The Other Marks

In addition to the stops, punctuation marks include the apostrophe, the quotation mark, the hyphen, the ellipsis, the parenthesis and bracket, and the diacritics. We look at these here, along with the related matters of capitalization and underlining.

The Apostrophe

The apostrophe has three main functions: it marks the possessive form of nouns and some pronouns, the contraction of two words, and the omission of sound within a word. It also appears in the plurals of certain abbreviations.

t> Apostrophe to Show Possession

Common Nouns

In their singular form common nouns that do not end in -s or another sibilant add -'s to show possession:

the cat's bowl, the girl's hat, the boy's jacket

Singular nouns with a final sibilant also generally add the -'s in modern convention:

the horse's tail, the apprentice's job

However, there is a minor variation of usage in this matter. If such a word has several syllables and the final one is unstressed, some writers and editors prefer to drop the -s, using the apostrophe alone to indicate possession:

for appearance's sake OR for appearance' sake

The issue can often be dodged by using an for the sake of appearance

Plural nouns ending in -s (the vast majority) add only an apostrophe:

the girls' books, the mechanics' toolboxes Those which do not end in -s add -'5: the men's books, the children's toys

Proper Nouns

Proper nouns that do not have a final sibilant follow the same rule as common nouns:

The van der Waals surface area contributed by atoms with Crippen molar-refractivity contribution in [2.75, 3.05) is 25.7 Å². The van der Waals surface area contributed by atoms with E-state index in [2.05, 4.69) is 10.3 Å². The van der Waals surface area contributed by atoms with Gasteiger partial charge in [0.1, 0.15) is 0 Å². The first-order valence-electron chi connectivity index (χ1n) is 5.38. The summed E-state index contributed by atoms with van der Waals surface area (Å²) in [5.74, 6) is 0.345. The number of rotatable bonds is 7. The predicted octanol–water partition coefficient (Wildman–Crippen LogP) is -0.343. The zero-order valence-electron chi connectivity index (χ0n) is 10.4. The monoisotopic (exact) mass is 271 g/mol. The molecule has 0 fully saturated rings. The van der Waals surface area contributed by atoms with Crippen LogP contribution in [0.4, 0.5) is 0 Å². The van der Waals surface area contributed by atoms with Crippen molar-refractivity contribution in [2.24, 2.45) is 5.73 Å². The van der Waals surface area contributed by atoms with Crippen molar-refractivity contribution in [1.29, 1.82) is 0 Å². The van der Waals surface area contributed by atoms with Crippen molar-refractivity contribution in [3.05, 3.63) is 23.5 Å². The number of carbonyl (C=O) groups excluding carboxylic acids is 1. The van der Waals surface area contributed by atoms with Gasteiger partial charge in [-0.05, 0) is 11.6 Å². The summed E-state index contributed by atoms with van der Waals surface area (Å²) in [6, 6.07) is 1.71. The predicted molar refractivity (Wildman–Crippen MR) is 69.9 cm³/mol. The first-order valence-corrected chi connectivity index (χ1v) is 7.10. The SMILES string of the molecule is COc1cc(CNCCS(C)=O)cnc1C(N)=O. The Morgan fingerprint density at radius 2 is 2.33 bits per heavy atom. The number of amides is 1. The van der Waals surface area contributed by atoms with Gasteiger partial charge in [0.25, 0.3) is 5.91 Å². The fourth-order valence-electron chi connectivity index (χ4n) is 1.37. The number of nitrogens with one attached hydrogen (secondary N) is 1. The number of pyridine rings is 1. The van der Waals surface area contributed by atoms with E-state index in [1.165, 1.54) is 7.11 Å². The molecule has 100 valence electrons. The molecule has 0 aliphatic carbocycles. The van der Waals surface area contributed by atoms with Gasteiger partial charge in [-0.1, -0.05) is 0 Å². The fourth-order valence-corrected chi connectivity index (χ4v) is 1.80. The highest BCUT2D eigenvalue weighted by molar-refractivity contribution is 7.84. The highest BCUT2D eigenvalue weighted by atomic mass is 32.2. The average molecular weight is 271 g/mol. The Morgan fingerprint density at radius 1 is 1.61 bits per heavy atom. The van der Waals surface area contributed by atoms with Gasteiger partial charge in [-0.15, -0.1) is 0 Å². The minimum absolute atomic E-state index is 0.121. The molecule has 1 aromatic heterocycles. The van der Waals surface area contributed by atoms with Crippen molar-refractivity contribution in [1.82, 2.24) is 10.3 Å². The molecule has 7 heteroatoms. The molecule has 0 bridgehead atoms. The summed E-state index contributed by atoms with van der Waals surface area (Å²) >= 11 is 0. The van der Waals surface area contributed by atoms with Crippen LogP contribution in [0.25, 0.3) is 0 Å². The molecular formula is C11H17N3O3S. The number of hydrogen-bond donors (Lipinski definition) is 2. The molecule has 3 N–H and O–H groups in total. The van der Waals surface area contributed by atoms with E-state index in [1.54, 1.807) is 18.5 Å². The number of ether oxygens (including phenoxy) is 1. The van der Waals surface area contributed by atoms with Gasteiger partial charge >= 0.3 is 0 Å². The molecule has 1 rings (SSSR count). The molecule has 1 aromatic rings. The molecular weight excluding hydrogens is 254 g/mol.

Sarah's house, Eisenhower's career

With proper nouns ending in sibilants, practice varies. If the noun is monosyllabic, it is conventional to add the full -'s:

Henry James's novels, John Keats's poetry

But opinion differs when proper names have more than a single syllable. Some people prefer -'s, some the apostrophe alone:

Reynold's paintings OR Reynolds' paintings

However, the -s should be omitted from the possessive of names containing several syllables if it would result in an awkward combination of sounds:

Jesus' ministry NOT Jesus's ministry Xerxes' army NOT Xerxes's army

When the plural form of a family name is used in the possessive, the apostrophe alone is called for:

the Browns' house, the Johnsons' boat


Indefinite pronouns form the possessive by adding -'s:

anyone's, anybody's, someone's, everyone's, and so on

The predicative possessive forms of the personal pronouns, however, do not use an apostrophe:

mine, yours, his, hers, its, ours, theirs

Its is especially likely to be misused, probably because of confusion with the contraction it's for it is. Never use it's for the possessive of it:

The cat washed its tail.

NOT The cat washed it's tail.

The possessive of who is whose, not who's, which is the contraction of who is.

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